Yes, yes. And you can imagine, if you go to a country like Lesotho that effect, when you see hundreds of kids just storming the pumptrack, once you’ve laid down the last tonne of asphalt. I have to tell you a little story about how this whole idea with Pump for Peace came up. It was actually when we were building a track in Thailand, at the Cambodian border right in front of a little village, almost a little slum you could say. And it was for a very rich client. And I kind of felt bad to build the thing in front of the slum, not knowing if these kids living in this slum will even be able to use it, if they even have bikes. And so it was kind of mixed feelings there. You know, we were kind of happy to have this job in Thailand. But at the same time, we were not sure if this was just something super exclusive to the rich, or if the kids that live next door if they would have access to it. But the answer was given right in the moment where we poured out the last wheelbarrow of asphalt, because all of these kids from that slum ran to the pumptrack with what ever they had, you know, like if it was an old broken skateboard or a rusty bike, or even just a wheel to run around on the track with it. And they would not leave. They were just riding and riding and riding and riding. And I had tears in my eyes. And I knew we have to make this possible all around the world.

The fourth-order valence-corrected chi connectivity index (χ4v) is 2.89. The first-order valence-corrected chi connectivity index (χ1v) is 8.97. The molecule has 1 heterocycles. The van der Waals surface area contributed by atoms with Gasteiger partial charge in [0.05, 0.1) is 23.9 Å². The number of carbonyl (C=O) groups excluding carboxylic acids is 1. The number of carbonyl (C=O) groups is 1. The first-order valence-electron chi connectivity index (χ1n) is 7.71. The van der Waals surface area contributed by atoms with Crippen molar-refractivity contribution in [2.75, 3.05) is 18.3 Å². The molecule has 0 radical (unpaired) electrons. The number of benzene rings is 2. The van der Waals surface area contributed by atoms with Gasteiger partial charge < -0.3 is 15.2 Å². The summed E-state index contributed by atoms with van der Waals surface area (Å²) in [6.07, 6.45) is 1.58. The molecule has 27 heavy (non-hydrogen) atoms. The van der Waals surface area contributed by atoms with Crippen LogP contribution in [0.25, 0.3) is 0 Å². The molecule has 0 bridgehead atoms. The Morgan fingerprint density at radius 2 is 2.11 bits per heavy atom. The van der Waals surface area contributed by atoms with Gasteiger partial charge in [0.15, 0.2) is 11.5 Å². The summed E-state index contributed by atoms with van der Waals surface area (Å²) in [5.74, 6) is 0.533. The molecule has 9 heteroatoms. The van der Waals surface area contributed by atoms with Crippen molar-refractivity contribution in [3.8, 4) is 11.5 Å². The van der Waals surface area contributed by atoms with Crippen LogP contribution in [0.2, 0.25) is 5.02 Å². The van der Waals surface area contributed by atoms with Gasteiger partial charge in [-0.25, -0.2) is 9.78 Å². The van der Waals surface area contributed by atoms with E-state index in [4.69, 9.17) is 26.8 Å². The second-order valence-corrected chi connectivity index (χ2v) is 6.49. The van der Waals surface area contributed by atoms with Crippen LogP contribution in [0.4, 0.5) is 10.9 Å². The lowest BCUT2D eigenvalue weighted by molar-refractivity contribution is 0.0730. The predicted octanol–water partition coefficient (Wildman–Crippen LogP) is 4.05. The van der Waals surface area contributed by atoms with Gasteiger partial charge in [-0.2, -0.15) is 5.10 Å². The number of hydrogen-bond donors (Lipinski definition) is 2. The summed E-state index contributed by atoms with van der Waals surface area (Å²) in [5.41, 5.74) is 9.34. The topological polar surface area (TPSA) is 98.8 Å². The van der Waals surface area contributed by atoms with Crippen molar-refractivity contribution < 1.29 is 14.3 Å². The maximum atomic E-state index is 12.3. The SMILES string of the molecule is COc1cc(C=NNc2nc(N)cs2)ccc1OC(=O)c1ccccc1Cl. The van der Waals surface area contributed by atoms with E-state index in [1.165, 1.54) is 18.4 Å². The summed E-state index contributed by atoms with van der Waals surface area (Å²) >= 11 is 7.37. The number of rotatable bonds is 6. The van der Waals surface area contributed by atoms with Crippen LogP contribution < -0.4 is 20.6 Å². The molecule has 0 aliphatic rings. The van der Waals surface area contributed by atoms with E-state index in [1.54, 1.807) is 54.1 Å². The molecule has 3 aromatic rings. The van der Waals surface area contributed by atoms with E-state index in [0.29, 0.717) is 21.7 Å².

Carlton Reid 13:54
Let’s define pumptrack as you mentioned a skate park there. So what’s the difference between a concrete skatepark and an asphalt pump tracks? What is it, the flow? The fact that you use … Yeah, tell me what what’s the difference?

Claudio Caluori 14:10
A pump track usually not always, but usually is a track and not a park, which means people are going in the same direction. Obviously you can also ride it in the other direction. But it’s it’s a loop. It’s a track that loops and you can you can go around it as many times as you want and you don’t actually have to pedal your bike on it. And that’s why it’s called a pump track because you use the shapes of the pump track to accelerate so meaning all of the rollers and all of the steep turns. If you pump your bike correctly, you will accelerate with every roller and the better you get, the faster you get and you’ll be able to to jump some of those rollers, or even several of them, and combine the track, in several ways, because we decided in a way where you can jump out of a corner and land on another straight. So in that way, it’s similar to skate park because it allows you to, to be creative with your line choice. But when there’s many people using it at the same time, then people just stick to the same direction. And so it’s not like in a skate park where you have to wait for one guy to finish his ride, and then you can drop in on a pumptrack there’s actually many kids who can ride at the same time.